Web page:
I’ve written recently about how I create the diagrams in my blog posts and talks, and from discussions around that, a couple of people were interested more broadly in how I use my iPad Pro. So, on the basis that if two people are interested maybe others are (and if no-one else is, I have a copy-and-paste answer to give to those two people) here we go.
- iPad Pro 10.5” (2018)
- 256GB model
- Apple Pencil
- Apple Keyboard
- iPad wallet/protector
- Matte screen protector
I travel quite a lot for work, so want something with a decent battery life for stuff like:
- presentations (minimum: reviewing, bonus: preparing & editing)
- watching films, listening to music
- writing and reviewing blog posts and articles
- photos - importing from camera, light editing/effects
- reading articles
This is always going to be in addition to my laptop, as I usually need stuff like Docker for building my demos and blogs. But, it’s nice not always needing to get the laptop out, nor have to worry quite so much where the next power socket is going to come from.
Previously I had an iPad mini with the fantastic 4mm slim Anker keyboard, which sadly I broke and is no longer in production (the new version was not nearly as good). I replaced it with the Logitech keyboard which was big and clunky and made the iPad anything but Mini. So, perhaps I was biased in choosing a keyboard for my iPad Pro.
For the iPad Pro I weighed up between the Apple keyboard and the Logitech one. The tl;dr of online reviews seemed to be that the Logitech one had all the bells and whistles (backlight, etc), whilst the Apple one—being Apple—was less featured but got the job of being a keyboard done and got it done very well.
I went with the Apple keyboard and haven’t regretted it once. It’s lovely to type on, integrates perfectly with the iPad (when connected, switches straight over to it, when not, falls back to the iOS soft keyboard). When folded away the keyboard acts as a case/screen protector itself. I wouldn’t fancy the iPad’s chances being dropped—there’s no corner buffers to save the screen, for example—but (until I do it, probably) this is a good trade off for bulk vs function.
My only gripe with the keyboard is that there is an utterly pointless (for me) Keyboard key in the bottom left, whose only purpose is to throw up an emoji keyboard when I hit it by mistake
I used a bog standard stylus with my iPad Mini previously, and so from that my expectations for the Apple Pencil were pretty low. I thought I’d be able to write on the screen but only at a low resolution, kind of fun but ultimately useless. The Apple Pencil is anything but useless. It’s amazingly high resolution, responsive, and a pleasure to use. It integrates with Notes for note taking (duh!), and you can pretty credibly leave your notebook behind and use this instead (or pair it with the keyboard for written notes and the pencil for sketching diagrams etc).
It also integrates with Keynote which is pretty nifty for sketching diagrams directly into slide decks. A colleague recommended putting a matte screen protector on the iPad to make it nicer to draw on, and I’d second this advice. It makes it feel more ‘papery’ and less like a glass screen.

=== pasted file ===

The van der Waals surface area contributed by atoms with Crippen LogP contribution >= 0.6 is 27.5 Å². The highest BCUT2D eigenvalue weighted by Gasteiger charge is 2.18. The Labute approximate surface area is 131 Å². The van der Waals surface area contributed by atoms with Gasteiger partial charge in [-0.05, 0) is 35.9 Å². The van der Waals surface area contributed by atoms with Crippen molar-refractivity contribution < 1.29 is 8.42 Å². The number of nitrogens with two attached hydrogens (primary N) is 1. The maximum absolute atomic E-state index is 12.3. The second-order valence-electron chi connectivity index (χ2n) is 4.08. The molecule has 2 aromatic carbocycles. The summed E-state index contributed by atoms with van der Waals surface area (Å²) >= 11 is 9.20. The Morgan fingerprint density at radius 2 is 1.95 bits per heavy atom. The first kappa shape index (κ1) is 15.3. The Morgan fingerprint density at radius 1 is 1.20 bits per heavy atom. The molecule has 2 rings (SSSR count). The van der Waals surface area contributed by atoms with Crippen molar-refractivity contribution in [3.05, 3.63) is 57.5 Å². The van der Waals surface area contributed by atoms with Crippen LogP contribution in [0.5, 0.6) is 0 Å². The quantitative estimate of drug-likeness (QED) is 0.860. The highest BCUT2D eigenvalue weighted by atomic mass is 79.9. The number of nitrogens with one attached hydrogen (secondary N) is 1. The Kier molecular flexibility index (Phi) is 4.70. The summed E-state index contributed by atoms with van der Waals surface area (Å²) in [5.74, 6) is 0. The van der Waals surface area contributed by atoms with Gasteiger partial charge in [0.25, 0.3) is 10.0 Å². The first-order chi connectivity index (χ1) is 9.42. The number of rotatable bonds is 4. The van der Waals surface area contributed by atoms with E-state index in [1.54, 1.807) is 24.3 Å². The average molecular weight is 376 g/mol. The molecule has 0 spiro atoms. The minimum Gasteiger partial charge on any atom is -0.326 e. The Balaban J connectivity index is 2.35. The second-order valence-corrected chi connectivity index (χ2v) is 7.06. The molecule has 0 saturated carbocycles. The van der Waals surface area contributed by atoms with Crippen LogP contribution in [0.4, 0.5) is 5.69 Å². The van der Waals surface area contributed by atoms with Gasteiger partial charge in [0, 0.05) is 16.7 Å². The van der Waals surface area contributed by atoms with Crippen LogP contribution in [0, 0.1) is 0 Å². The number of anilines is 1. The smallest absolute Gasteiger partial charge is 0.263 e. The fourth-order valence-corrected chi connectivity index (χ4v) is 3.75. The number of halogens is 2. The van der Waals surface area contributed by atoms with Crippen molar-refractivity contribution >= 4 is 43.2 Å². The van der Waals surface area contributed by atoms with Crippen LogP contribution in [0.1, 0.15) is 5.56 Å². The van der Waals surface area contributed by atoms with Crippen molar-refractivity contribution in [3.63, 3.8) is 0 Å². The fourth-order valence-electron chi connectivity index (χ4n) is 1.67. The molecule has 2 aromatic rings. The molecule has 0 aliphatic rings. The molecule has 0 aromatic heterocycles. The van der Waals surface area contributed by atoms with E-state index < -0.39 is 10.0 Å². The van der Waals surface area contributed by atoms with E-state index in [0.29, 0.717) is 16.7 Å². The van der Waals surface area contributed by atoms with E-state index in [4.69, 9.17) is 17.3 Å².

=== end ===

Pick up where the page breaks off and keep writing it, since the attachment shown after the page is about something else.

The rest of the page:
Drawing apps: Paper, Notes, Grafio 3, Adobe Draw
The Google Docs iPad app is fairly good for offline reviewing of articles. The review functionality (suggested edits & comments) is pretty clunky but passable if you have to. Given the choice, I’ll still tend to use my Mac for this.
For writing articles from scratch (like this one) I use Working Copy and asciidoc or markdown. It integrates with git (which I use for my own version control of docs) and supports previewing and editing of both languages (plus a ton of others). Textastic is also a good option, and previously I’ve used Editorial a lot (although IIRC that doesn’t support asciidoc).
Films and Music
I use Plex for taking content from my home server with me on the move. You have to pay a subscription for offline use, but it works great. For example, you set how many unwatched episodes of a series you want at any time, and it tracks when you’ve watched something and downloads the next one ready for you. With the 256GB iPad, I’m not anywhere near filling it yet but it’s useful if space is tight.
The Apple Photos app is fine for importing and organising photos, and then I use Snapseed for editing and applying effects. I am very much an amateur here but it works for me :)
Gmail app, works fine offline too.
I am Keynote through-and-through, and the iPad is great for that. With “handoff” I can even have a presentation open on my Mac, modify a slide, open my iPad and modify the same slide (perhaps using the Apple Pencil to mark it up in some way) and then continue on my Mac. The Keynote app keeps getting better and better, and I can quite happily put together a set of slides using the iPad Pro alone. Here I think the keyboard makes the real difference. Without it, it becomes more of a “because I can” than a “because why wouldn’t I” task to use the iPad. I’ve yet present from the iPad but do have the connector for the time when the opportunity presents itself (i.e. I don’t need to do a live demo and I pluck up the courage ;-) )
Tweetdeck, same as on my Mac and iPhone. Keeps track of where I’ve read up to in my timeline across devices. Doesn’t pollute my timeline with promoted crap, tweets from people I don’t follow, or out-of-order tweets.
I also use Buffer to schedule posts, for two reasons:
- Stuff that I’ve read and want to share
- Scheduling tweets to promote my talks at a conference (“starting in an hour in room 42…” etc)
Long-time Pocket user. Well, collector of unread articles anyway. Not very good at actually reading them. But they’re all there, offline and ready for me when I do actually get to reading some.
Leave a comment below, or tweet me and I’ll update the article :)